Creative director Davide Soliani told Glixel that Mario + Rabbids Kingdom Battle was initially considered as a musical, or even a first-person shooter. He said:

“We started to scratch them out, one after the other. We went through a musical game, a first-person shooter game; but really the team is composed of mainly tactical fans.”

Soliani had also mentioned that, early on, a group of five people came up with 13 ideas. Most of these are a mystery.

Source

It’s been a busy day for Mario + Rabbids Kingdom Battle interviews, and another one has surfaced from ntower. The site spoke with Andrea Babich, lead narrative designer at Ubisoft Milan.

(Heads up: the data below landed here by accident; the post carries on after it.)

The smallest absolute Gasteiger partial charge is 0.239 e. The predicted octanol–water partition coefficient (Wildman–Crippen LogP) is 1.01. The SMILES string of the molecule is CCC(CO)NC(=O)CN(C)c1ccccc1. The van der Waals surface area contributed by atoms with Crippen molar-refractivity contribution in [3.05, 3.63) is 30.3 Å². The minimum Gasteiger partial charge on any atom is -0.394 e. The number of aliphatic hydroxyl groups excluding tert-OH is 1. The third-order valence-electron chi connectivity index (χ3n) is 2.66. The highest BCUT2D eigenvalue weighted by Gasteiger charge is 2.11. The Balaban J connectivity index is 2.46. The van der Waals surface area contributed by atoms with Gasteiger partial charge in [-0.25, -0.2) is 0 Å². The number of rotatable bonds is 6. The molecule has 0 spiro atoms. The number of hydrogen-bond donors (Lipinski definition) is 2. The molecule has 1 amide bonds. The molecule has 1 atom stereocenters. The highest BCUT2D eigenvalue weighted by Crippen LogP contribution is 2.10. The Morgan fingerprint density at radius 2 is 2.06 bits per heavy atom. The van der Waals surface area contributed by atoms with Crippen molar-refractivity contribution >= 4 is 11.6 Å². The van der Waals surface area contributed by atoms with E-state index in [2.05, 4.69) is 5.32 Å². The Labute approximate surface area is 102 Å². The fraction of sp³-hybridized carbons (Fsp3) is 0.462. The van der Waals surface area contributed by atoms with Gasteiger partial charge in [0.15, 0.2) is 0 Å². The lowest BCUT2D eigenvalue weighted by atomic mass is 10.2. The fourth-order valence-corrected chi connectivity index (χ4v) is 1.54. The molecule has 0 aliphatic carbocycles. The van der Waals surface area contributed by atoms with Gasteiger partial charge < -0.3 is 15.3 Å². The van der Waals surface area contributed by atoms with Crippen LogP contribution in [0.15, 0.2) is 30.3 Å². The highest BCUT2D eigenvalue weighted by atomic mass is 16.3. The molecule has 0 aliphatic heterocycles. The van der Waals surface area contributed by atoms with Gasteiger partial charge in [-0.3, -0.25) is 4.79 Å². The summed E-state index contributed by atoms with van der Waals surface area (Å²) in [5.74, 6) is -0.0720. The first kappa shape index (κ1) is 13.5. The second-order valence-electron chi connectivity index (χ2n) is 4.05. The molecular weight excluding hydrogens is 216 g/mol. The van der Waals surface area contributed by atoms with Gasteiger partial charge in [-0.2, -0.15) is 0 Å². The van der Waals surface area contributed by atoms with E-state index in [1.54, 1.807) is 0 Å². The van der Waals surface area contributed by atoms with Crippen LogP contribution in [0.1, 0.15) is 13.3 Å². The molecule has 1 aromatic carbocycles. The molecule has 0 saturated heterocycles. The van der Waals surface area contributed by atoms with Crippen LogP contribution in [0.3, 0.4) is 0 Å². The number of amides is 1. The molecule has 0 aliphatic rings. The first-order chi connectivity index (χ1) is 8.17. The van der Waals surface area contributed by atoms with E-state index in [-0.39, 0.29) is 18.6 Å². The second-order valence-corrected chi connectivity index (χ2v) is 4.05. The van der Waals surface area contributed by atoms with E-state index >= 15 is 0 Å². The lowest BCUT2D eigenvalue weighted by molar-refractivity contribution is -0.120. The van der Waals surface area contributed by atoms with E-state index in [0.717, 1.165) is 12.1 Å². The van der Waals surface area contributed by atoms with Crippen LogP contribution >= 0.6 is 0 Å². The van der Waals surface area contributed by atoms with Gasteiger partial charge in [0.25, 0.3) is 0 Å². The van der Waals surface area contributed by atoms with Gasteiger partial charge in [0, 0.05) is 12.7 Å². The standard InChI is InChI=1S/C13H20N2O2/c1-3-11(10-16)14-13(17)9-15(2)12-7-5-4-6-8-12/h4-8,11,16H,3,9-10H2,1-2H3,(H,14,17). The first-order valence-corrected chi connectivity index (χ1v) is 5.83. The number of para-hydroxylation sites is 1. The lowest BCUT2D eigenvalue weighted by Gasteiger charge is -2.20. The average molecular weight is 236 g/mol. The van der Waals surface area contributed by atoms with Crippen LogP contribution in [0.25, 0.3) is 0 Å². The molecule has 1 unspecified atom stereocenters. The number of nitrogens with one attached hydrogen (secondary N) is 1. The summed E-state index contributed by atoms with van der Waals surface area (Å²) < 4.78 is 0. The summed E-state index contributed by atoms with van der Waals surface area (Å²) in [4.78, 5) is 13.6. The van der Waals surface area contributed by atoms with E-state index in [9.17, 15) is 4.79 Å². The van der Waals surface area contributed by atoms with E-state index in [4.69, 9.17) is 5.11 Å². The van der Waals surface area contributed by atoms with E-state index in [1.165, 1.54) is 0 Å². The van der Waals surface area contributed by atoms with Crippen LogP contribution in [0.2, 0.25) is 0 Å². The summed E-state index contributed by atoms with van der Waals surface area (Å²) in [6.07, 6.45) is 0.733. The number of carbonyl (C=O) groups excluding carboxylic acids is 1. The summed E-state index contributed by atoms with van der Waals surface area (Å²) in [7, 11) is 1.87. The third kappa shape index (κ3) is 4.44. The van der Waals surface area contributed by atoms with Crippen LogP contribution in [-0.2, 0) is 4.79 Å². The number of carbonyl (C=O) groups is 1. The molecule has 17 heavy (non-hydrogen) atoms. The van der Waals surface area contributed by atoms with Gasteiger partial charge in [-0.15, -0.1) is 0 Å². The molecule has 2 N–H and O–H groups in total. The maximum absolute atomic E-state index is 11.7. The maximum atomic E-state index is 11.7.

Mario + Rabbids Kingdom Battle will be the first Switch game to make use of Ubisoft’s Snowdrop engine. Despite that, there were no issues along the way.

When asked if the team encountered any problems while developing for Switch, Babich noted:

“Actually we were really surprised about how easy the development for this system is. I don’t want to sound like a Ubisoft or Nintendo fan, but when we got the Dev-Kit and put the Snowdrop-Engine onto the Switch, these two perfectly fit together. The Snowdrop-Engine, which is our engine for almost everything and which we used for the last South Park game is so versatile that we quickly lost our worries about the development.”

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Not every idea developers come up with makes it into the final game. With Mario + Rabbids Kingdom Battle, this was the case as well.

One mechanic Ubisoft scrapped early on was “Fumble”. This would have players missing attacks. Rather than successfully shooting an enemy, the gun would explore in your face as well.